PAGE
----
Queenstown helping grow oysters
QUEENSTOWN — Mark Mayberry of Queenstown has a good reason to enhance and protect the population of oysters in the Chester River. He likes to eat oysters.
Mayberry volunteered for the first time with a multiagency program to aid the oyster population on Thursday, Sept. 23, when he and several other people put oysters shells — with baby oysters called spat attached to them — into cages, which were then hung off and tied to docks along the Chester River in Queenstown.
“I enjoy consuming oysters. Therefore, I’m here contributing my time,” Mayberry said.
On that day, the Oyster Recovery Partnership, volunteer oyster growers and the Chester River Association placed 66 cages filled with spat on shells in the Chester River in Queenstown.
Later in the day, the Partnership joined the Chester River Association and local students in Chestertown where they placed 96 more cages in the Chester River.
Robert Jackson of Severna Park, a senior in high school, also participated in hanging the caged oyster shells in the water at the Queenstown dock. He’s an intern with the U.S. Fish and Wildlife Service.
The 18-year-old said deploying the caged oyster shells is fun to do, but there’s another reason. “I’m a high schooler and coming out here and doing this stuff beats class,” he said.
The cages were tied to docks and hung just above the river’s bottom so they aren’t sitting in mud, but they aren’t hung too high where they are exposed, said Paul Spies of Cordova, from the Chester River Association.
“We are helping to restore the oyster population in the Chester [River],” said David Sutherland of the U.S. Fish and Wildlife Service. “The ecological value is fantastic, from restored oyster reefs, providing ecological benefits, as well as it helps out the watermen when they are commercial fishing and they actually got some viable oysters to market.”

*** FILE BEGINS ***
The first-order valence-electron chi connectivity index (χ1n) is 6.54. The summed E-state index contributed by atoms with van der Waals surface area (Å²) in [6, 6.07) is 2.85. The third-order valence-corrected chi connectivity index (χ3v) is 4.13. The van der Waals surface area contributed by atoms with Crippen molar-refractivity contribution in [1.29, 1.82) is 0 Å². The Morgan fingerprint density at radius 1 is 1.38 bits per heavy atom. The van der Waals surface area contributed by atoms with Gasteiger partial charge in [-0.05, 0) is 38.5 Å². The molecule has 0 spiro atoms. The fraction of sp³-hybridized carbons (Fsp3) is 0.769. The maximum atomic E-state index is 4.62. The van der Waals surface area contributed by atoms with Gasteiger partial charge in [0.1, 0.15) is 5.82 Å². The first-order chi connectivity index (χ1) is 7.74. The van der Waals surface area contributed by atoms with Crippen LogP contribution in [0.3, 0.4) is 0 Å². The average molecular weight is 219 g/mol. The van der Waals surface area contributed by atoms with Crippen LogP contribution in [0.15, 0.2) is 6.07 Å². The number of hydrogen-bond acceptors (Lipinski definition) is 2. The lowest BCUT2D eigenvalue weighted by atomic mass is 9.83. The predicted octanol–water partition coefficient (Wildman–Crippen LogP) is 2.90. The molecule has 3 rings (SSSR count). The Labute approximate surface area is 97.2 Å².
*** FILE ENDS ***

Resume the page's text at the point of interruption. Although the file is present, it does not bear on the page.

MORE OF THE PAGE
Karis King, Oyster Recovery Partnership events manager, also described the group’s efforts. “We are deploying these cages, filled with spat, on oyster shells so they have a chance to grow and mature while remaining protected in the cages. We will plant them in the oyster sanctuary of the Chester River,” she said.
The Marylanders Grow Oysters program, now in its ninth season, is a partnership between ORP, the Maryland Department of Natural Resources, and the University of Maryland Center for Environmental Science, and local organizations.
Inmates from the state Department of Public Safety and Corrections produce the cages for the program.
Through the program, the Partnership provides community groups and residents with cages filled with spat on shells. The communities hang these cages from their piers and periodically shake and rinse them to ensure the oysters remain clean and healthy.
The cages also protect the baby oysters during their vulnerable first year of life so that they can mature and have better chance of survival in the wild. When they are a year old, they are collected and planted on oyster reefs in the spring, where they serve as critical underwater habitat and work to enhance water quality.
Overall the oyster growers will place more than 7,000 cages in more than 30 tributaries throughout Maryland in 2016.
More than 1,500 waterfront property owners are growing millions of young oysters in cages suspended from private piers, according to the Department of Natural Resources website.
There is no charge to participates. By fostering the young oysters, residents also generate an abundance of fish and other aquatic life, according to DNR.
During this summer, over two million oysters will be planted in sanctuary areas by the growers in the Marylanders Grow Oysters program. There are more than 5,000 people involved to grow oysters to enhance the ecology of the planted sites. The Marylanders Grow Oysters began in 2008 in the Tred Avon River.
Robert Jackson of Severna Park is putting cages of oyster shells with spat attached into the Chester River in Queenstown as part of an effort by many groups to populate oysters. Jackson is an intern with the U.S. Fish and Wildlife Service.
Paul Spies of Cordova loads oyster shells with spat (baby oysters) attached to them into cages as part of a larger effort to grow the oyster population. The cages were later tied to a pier and lowered into the Chester River.